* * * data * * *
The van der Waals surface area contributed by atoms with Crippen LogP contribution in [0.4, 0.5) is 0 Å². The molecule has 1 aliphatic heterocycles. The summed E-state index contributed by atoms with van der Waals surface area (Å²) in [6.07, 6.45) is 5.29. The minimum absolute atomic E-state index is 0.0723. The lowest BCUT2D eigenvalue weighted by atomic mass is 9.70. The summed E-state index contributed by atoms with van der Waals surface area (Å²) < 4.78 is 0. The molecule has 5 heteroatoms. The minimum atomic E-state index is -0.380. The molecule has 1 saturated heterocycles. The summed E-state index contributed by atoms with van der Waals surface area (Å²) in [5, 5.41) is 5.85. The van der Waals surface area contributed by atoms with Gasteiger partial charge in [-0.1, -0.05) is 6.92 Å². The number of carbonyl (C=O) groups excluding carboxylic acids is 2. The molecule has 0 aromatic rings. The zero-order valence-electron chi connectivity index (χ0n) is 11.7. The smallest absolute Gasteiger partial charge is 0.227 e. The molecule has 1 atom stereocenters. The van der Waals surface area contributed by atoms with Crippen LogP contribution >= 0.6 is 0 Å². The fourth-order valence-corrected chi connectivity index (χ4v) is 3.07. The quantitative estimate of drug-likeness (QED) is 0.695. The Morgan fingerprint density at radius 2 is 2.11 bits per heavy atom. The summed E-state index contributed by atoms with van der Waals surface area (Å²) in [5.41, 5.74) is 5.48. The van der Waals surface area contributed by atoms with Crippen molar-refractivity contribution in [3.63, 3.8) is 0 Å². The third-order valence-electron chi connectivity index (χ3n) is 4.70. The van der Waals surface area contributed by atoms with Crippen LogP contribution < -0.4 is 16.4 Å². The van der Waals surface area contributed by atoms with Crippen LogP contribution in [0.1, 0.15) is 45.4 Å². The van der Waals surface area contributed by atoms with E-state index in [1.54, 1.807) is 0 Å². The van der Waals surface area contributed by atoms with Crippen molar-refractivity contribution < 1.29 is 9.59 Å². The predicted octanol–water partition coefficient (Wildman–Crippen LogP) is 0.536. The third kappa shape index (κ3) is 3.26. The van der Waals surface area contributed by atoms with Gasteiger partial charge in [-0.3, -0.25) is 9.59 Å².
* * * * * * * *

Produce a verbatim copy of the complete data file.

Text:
The van der Waals surface area contributed by atoms with Crippen LogP contribution in [0.4, 0.5) is 0 Å². The molecule has 1 aliphatic heterocycles. The summed E-state index contributed by atoms with van der Waals surface area (Å²) in [6.07, 6.45) is 5.29. The minimum absolute atomic E-state index is 0.0723. The lowest BCUT2D eigenvalue weighted by atomic mass is 9.70. The summed E-state index contributed by atoms with van der Waals surface area (Å²) < 4.78 is 0. The molecule has 5 heteroatoms. The minimum atomic E-state index is -0.380. The molecule has 1 saturated heterocycles. The summed E-state index contributed by atoms with van der Waals surface area (Å²) in [5, 5.41) is 5.85. The van der Waals surface area contributed by atoms with Gasteiger partial charge in [-0.1, -0.05) is 6.92 Å². The number of carbonyl (C=O) groups excluding carboxylic acids is 2. The molecule has 0 aromatic rings. The zero-order valence-electron chi connectivity index (χ0n) is 11.7. The smallest absolute Gasteiger partial charge is 0.227 e. The molecule has 1 atom stereocenters. The van der Waals surface area contributed by atoms with Crippen LogP contribution >= 0.6 is 0 Å². The fourth-order valence-corrected chi connectivity index (χ4v) is 3.07. The quantitative estimate of drug-likeness (QED) is 0.695. The Morgan fingerprint density at radius 2 is 2.11 bits per heavy atom. The summed E-state index contributed by atoms with van der Waals surface area (Å²) in [5.41, 5.74) is 5.48. The van der Waals surface area contributed by atoms with Crippen molar-refractivity contribution in [3.63, 3.8) is 0 Å². The third-order valence-electron chi connectivity index (χ3n) is 4.70. The van der Waals surface area contributed by atoms with Crippen LogP contribution < -0.4 is 16.4 Å². The van der Waals surface area contributed by atoms with Crippen LogP contribution in [0.1, 0.15) is 45.4 Å². The van der Waals surface area contributed by atoms with E-state index in [1.54, 1.807) is 0 Å². The van der Waals surface area contributed by atoms with Crippen molar-refractivity contribution < 1.29 is 9.59 Å². The predicted octanol–water partition coefficient (Wildman–Crippen LogP) is 0.536. The third kappa shape index (κ3) is 3.26. The van der Waals surface area contributed by atoms with Gasteiger partial charge in [-0.3, -0.25) is 9.59 Å².